She was at Hunter College at CUNY for over 20 years, teaching and serving as chair of the psychology department and finally as vice chair. In 2018, she went to Pace University, also in New York, where she became provost and executive vice president for academic affairs, as well as a full professor in the Department of Psychology.

President of CSUMB

On August 15, 2022, Quiñones began her term as the fourth president of CSUMB. She said she was drawn to CSUMB as a relatively young institution with a lot of potential and for its dedication to students who might not otherwise have the opportunity to go to college.

Amid the flurry of activity, she spoke with faculty, staff and new freshmen at graduation. His first week was filled with meetings, events and informal get-togethers to introduce himself to campus.

At her welcome reception on August 17, she spoke to an audience of faculty and staff at the University Center. She thanked the congregation, saying she was humbled and touched by everyone’s receptivity to her. She insisted on being called Vanya instead of President Quiñones.

She said she wants to move forward together, transparently, on enrollment, academic programs, diversity, equity and inclusion, and student success; she wants the CSUMB to be a model of higher education as well as a cultural center for the region.

“I can’t wait to get to know you and I want you to see me as a partner,” she said, recalling the community spirit of her grandparents’ farm. “My aspirations are the same as yours.”

She cracked jokes and cracked jokes saying, “If you see me lost and I’m going around in circles, just let me know. [executive assistant] Hayley.”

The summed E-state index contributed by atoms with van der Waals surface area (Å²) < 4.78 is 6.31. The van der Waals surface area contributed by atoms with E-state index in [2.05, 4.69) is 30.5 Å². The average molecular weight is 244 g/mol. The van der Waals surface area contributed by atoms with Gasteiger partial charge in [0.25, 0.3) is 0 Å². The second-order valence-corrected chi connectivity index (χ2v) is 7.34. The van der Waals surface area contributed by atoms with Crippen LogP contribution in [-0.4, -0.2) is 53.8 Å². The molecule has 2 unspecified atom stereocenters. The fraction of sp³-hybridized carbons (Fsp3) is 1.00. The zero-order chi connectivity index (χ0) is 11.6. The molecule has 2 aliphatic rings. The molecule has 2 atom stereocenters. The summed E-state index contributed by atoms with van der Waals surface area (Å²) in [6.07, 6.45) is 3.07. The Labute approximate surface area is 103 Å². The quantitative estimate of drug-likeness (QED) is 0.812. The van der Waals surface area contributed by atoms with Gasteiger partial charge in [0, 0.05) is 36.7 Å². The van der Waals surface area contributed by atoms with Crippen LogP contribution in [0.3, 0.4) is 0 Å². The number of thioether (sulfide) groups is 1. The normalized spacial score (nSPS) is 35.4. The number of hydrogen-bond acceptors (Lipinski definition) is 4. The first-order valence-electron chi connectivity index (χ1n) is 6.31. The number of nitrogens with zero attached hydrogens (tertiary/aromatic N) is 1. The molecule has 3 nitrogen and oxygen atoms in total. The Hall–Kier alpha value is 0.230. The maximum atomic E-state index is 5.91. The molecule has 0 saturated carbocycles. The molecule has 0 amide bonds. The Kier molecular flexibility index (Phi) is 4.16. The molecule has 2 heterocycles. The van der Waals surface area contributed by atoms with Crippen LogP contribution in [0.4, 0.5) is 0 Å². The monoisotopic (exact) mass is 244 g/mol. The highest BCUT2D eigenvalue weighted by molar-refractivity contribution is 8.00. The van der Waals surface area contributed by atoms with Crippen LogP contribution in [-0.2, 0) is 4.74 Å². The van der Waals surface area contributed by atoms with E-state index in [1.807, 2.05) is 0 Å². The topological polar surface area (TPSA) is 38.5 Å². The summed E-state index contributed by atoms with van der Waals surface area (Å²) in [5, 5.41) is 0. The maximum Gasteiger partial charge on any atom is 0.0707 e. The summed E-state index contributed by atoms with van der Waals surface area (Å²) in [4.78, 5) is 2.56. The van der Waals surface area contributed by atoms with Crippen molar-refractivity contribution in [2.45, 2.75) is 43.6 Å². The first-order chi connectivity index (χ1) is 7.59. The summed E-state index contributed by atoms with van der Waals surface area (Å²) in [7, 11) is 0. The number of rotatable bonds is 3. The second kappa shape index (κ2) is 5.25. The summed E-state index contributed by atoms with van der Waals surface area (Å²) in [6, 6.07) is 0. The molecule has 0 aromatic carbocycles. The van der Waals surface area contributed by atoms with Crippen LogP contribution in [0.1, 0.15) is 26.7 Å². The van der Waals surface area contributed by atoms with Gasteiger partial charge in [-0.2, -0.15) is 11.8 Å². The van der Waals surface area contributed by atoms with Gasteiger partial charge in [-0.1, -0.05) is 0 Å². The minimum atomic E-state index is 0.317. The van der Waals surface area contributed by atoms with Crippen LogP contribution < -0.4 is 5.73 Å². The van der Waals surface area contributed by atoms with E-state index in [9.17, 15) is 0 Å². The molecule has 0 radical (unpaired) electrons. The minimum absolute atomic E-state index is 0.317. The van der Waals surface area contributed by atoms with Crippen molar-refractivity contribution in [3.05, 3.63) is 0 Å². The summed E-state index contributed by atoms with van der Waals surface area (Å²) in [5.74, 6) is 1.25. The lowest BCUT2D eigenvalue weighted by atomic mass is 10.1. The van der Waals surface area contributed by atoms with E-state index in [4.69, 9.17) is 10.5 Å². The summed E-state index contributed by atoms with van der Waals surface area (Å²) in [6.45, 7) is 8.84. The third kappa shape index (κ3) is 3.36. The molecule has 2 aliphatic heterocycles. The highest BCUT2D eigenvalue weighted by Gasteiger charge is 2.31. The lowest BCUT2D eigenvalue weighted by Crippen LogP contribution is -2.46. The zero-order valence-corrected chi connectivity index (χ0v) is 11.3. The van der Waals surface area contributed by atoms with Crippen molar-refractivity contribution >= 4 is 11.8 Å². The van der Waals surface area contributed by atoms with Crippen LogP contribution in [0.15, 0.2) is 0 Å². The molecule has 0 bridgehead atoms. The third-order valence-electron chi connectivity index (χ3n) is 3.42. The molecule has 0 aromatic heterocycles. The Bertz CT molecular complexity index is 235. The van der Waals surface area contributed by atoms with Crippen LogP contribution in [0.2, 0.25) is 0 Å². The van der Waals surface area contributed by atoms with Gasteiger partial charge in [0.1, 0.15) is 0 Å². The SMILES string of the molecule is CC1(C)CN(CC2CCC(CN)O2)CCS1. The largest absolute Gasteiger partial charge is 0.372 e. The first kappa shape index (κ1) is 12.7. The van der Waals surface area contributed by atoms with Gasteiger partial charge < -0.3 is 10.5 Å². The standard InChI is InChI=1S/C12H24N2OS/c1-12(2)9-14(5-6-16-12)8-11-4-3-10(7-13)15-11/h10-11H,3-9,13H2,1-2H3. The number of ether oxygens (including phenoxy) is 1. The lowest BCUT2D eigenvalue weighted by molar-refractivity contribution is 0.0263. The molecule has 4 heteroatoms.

She said she tries to lead with gratitude – joining her hands in the añjali mudrā gesture to reinforce the message.

Participants described his address as “refreshing”, “welcoming” and “warm”.

Ondine Gage, an associate professor in liberal studies, said she and other faculty members appreciate his interest in connecting with them and with the university’s vision and mission.

“She’s very human, sincere,” Gage continued. “We need this after the pandemic and Zoom and masks.”

Gus Leonard, the Language Lab coordinator, said he humbly and gratefully appreciated his leadership and his “shared type of leadership”.

Sydney Ontiveros, Administrative Support Coordinator at the School of Computing and Design, said: “She doesn’t seem discouraged. She seems motivated…to support the students.”

Social, Behavioral and Global Studies professor Angie Tran said: “I love the message of spending time with faculty and staff. Listen to us, go to our meetings.”

Nathaniel Jue, associate professor of biology and chemistry, said he was heartened by her talking about student success beyond just the number of graduates, but in the future as alumni and how they succeed after graduation.

Speaking about his leadership style, Quiñones referenced a South African proverb which translates to: “I am because we are”.

She clarified later.

“It would be pretty lonely if all the ideas came from me,” she said. “A stronger movement comes from everyone together than just one person. My style is team building and community building, trust and listening to people.

“You can’t be you until you hug everyone.”

Outside of education, another of her passions is fighting homelessness through volunteer work and serving on the board of a homeless shelter.

She enjoys running, spinning, lifting weights, hiking and yoga. She describes herself as a football fan and has an omnivorous taste for music.

She wants the campus community and the wider community to get to know her in the months ahead, and vice versa, and then find alignment on common goals for the years of work ahead.